Sports are a great way to get active, get healthy, create camaraderie, and have fun. But chances are you may not have heard of one of the fastest-growing sports in the United States. Here are some hints: it’s played on a court, it features exciting serves and volleys, and it can be played as singles and doubles competitions.
You probably guessed tennis, right? Or perhaps badminton. And, in a sense, you’d be correct with either answer. The sport that’s blazing trails all over America is pickleball, a combination of tennis, badminton, and Ping-Pong being played at over 21,000 pickleball courts in almost 6,000 venues across the country.
The game was actually invented several decades ago. In 1965, friends Joel Pritchard, Bill Bell, and Barney McCallum created pickleball on Bainbridge Island, Washington, as a fun summer activity for their kids to play on Pritchard’s badminton court. It wasn’t played with a pickle, though: they originally used makeshift Ping-Pong rackets (hand-sawed
by McCallum) and cut some holes in a plastic ball. The next week, the trio made rules, and a new racquet game was born in a backyard.
So what’s with the name? Legend has it that pickleball was simply named after the Pritchards’ ever-present dog, Pickles, who would scurry across the court to steal the ball before hiding it.
A Pickleball Playbook
In this sport, played on a 20-foot by 44-foot badminton-sized court, players use large paddles to strike a perforated hard plastic ball across a net that’s 34 inches high in the center and 36 inches on the ends.
A key distinction, however, is that pickleball courts have a restricted area that extends seven feet from the net on both sides. Unless the ball is hit in one of these areas, playfully called the kitchen, a player cannot enter it without penalty. Using Ping-Pong rules, games are up to eleven, and you must win by at least two; however, only the person or team that’s serving can score points. The end result is much closer back-and-forth action—and a world of fun.
Just as important, there’s much less space to cover, especially if you play doubles—so the sport is enjoyed by pickleballers of all ages. In fact, according to a 2016 report from the Sports & Fitness Industry Association (SFIA), over 75 percent of all core pickleball players are estimated to be fifty-five or older.
The game is gaining traction with younger fans as well, with almost 20 percent of casual players being between age six and seventeen. In addition, the sport’s official governing body, the USA Pickleball Association (USAPA), offers grants to its members for providing pickleball equipment to high school physical-education classes and after-school programs. The sport is popping up in high-school physical-education curriculums and in colleges across the country.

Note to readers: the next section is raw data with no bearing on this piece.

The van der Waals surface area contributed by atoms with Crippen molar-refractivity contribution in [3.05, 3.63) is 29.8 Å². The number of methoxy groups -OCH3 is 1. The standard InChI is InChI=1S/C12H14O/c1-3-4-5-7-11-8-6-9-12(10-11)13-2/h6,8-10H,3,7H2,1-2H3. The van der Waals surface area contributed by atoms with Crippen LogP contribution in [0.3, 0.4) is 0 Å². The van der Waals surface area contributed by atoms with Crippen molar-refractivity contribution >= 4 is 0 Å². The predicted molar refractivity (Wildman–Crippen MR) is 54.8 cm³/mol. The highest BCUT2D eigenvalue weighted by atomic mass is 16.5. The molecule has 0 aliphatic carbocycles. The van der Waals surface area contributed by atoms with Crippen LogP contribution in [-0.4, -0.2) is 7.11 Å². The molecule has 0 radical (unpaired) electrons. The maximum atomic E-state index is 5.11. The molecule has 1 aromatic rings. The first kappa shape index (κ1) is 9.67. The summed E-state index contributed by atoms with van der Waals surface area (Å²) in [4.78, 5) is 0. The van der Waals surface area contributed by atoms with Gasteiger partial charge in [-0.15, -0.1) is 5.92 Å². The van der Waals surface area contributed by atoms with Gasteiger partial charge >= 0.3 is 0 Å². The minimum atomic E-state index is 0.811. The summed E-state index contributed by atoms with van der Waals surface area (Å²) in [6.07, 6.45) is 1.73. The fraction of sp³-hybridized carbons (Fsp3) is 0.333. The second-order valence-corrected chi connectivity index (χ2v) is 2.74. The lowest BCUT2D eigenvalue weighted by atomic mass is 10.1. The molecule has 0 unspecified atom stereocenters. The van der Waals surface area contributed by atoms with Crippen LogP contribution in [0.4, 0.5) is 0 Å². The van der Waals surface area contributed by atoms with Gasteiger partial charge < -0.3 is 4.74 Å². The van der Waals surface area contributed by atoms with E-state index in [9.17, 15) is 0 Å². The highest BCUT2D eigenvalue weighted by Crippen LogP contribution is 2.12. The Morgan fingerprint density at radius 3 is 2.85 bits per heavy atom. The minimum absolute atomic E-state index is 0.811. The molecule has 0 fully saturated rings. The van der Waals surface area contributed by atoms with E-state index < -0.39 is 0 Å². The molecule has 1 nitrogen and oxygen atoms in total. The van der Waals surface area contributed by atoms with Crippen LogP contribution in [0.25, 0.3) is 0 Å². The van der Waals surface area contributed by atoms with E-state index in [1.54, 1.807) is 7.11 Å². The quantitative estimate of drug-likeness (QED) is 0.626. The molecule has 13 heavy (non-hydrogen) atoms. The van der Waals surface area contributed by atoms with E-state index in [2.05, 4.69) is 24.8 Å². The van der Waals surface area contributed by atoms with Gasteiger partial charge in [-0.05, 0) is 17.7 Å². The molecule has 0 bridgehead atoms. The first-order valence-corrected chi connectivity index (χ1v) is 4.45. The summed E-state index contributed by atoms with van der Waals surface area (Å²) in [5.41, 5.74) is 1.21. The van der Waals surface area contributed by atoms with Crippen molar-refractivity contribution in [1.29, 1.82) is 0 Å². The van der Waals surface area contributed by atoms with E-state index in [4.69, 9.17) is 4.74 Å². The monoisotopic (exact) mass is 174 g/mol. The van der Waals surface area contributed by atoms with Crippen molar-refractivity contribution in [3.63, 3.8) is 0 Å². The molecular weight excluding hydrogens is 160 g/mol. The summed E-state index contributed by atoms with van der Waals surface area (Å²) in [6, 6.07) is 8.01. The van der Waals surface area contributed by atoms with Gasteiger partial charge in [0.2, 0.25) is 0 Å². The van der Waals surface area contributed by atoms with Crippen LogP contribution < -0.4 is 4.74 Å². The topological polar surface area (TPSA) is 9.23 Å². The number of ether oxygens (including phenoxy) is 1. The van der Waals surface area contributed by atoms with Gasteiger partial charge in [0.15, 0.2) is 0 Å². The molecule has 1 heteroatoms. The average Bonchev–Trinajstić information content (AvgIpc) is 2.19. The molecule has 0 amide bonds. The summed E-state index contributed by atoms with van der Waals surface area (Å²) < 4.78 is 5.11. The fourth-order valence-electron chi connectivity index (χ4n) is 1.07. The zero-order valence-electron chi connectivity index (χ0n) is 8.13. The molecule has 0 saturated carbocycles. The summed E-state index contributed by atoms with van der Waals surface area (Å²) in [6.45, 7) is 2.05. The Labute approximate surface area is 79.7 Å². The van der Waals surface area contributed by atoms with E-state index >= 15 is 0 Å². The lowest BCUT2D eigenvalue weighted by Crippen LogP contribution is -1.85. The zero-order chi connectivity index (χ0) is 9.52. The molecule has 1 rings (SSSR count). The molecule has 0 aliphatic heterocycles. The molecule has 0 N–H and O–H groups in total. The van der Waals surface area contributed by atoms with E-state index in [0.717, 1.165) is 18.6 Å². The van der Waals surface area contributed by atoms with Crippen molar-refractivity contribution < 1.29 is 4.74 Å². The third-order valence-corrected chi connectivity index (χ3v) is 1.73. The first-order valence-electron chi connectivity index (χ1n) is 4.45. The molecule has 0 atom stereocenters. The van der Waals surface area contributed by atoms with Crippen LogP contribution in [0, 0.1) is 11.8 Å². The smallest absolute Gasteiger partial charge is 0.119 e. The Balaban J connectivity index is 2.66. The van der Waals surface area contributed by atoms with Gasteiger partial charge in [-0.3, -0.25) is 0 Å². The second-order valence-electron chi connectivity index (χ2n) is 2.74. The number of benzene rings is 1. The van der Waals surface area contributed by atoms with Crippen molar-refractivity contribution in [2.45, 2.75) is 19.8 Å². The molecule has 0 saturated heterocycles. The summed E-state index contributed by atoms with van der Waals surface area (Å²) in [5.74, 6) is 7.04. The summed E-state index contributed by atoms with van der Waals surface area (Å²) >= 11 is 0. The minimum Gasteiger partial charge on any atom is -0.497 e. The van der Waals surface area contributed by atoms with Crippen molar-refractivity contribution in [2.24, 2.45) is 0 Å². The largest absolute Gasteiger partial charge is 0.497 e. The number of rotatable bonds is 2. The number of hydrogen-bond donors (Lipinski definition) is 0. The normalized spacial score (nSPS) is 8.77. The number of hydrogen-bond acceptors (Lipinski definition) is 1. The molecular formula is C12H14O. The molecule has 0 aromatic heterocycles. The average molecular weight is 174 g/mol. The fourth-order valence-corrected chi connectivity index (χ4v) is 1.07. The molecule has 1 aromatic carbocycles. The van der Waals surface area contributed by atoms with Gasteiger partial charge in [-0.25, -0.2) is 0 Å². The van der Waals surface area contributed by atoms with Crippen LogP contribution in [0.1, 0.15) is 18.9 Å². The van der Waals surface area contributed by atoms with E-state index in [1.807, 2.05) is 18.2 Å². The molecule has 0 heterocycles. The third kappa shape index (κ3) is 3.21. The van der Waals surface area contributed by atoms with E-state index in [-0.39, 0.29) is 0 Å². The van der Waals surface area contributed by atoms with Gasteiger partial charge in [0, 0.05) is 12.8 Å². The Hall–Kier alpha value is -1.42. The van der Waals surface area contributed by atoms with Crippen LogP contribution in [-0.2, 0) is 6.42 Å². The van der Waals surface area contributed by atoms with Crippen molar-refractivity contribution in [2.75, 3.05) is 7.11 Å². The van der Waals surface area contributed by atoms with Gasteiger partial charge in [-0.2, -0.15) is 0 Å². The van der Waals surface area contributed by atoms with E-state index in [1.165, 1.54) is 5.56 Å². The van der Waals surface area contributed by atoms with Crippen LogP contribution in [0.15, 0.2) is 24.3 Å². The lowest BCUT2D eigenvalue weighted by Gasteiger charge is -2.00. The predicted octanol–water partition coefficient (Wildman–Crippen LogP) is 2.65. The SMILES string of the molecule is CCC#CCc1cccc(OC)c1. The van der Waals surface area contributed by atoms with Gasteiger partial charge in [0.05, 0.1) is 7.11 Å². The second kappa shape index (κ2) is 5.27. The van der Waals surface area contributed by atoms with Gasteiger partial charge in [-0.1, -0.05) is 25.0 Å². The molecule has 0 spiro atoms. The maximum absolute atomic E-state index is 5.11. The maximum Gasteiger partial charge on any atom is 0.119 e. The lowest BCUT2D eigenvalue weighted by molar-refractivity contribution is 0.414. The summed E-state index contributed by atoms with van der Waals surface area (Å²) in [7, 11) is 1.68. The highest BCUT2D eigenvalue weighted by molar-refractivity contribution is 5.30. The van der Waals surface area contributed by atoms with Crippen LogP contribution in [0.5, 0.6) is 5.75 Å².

A Healthy Habit
Not surprisingly, pickleball is also uniquely designed to pump up the health benefits—especially for older adults—while minimizing risk. There’s a lot less running than tennis, so knee problems are lessened, and casual games often take less than a half hour, so it’s not overly strenuous.
Science is starting to back the sport’s health benefits, too. The team at Mueller Sports Medicine found that pickleball is not only a heart-healthy activity for older adults but also builds strength, improves brain function, and reduces stress. Similarly, a research team at Western State Colorado University concluded that middle-aged and older adults who played the game regularly showed better blood pressure and improved their cardiorespiratory fitness. A Japanese study also found that pickleball may be good for warding off depression in older people.
It makes sense that pickleballers tend to be happier because a key denominator is social interaction—it’s easy to make connections while having fun, especially when players are often in close proximity and in close communication during the game, as pickleball warrants. Whether you’re twenty, fifty, or seventy, you’ll likely find yourself forming friendly, if not competitive, relationships.
The Popularity of Pickleball
Interest in this unique sport continues to skyrocket. According to the SFIA, over 2.8 million Americans play pickleball as of 2017, and the USAPA counts its membership at over 22,000 enthusiasts. The organization’s national tournament, which first took place in 2009, was broadcast nationally in 2017, with the championships airing on CBS.
Upping its game the following year, the USAPA partnered with Margaritaville as the 2018 title sponsor, moved its USA Pickleball National Championships to prestigious Indian Wells Tennis Garden, and agreed to have it broadcast live on ESPN3. The event featured a record 2,200-plus players from the United States and around the world and a
$75,000 total purse for the pros—more than double the winnings from the previous year. (As a bonus to fans, the cost to enter was free for all events other than a small ticket price for the championship matches.) Last year’s participants were as young as eight and as old as ninety and included several professionals from other sports, including former pro golfers and tennis players, Tiger Woods’ former instructor, Hank Haney, and former Team USA gymnast Roxanne Pierce.
Pickleball: A Game for All
Pro or amateur, core or casual, young or old, pickleball is that rare sport that is truly made for everyone. You don’t need a ton of equipment or money to play it, and odds are you’ll find several pickleball courts in your area.
Just as important, the social benefits and health benefits can’t be beaten—no matter your age. Like millions of others have already discovered, you’ll be amazed by the exhilaration of the action, the bonding you’ll experience with fellow players on and off the court, and just how quickly you’ll get hooked on this game with the funny name.
For more info, visit usapa.org
Photography by: Propickleball / Carl Schmits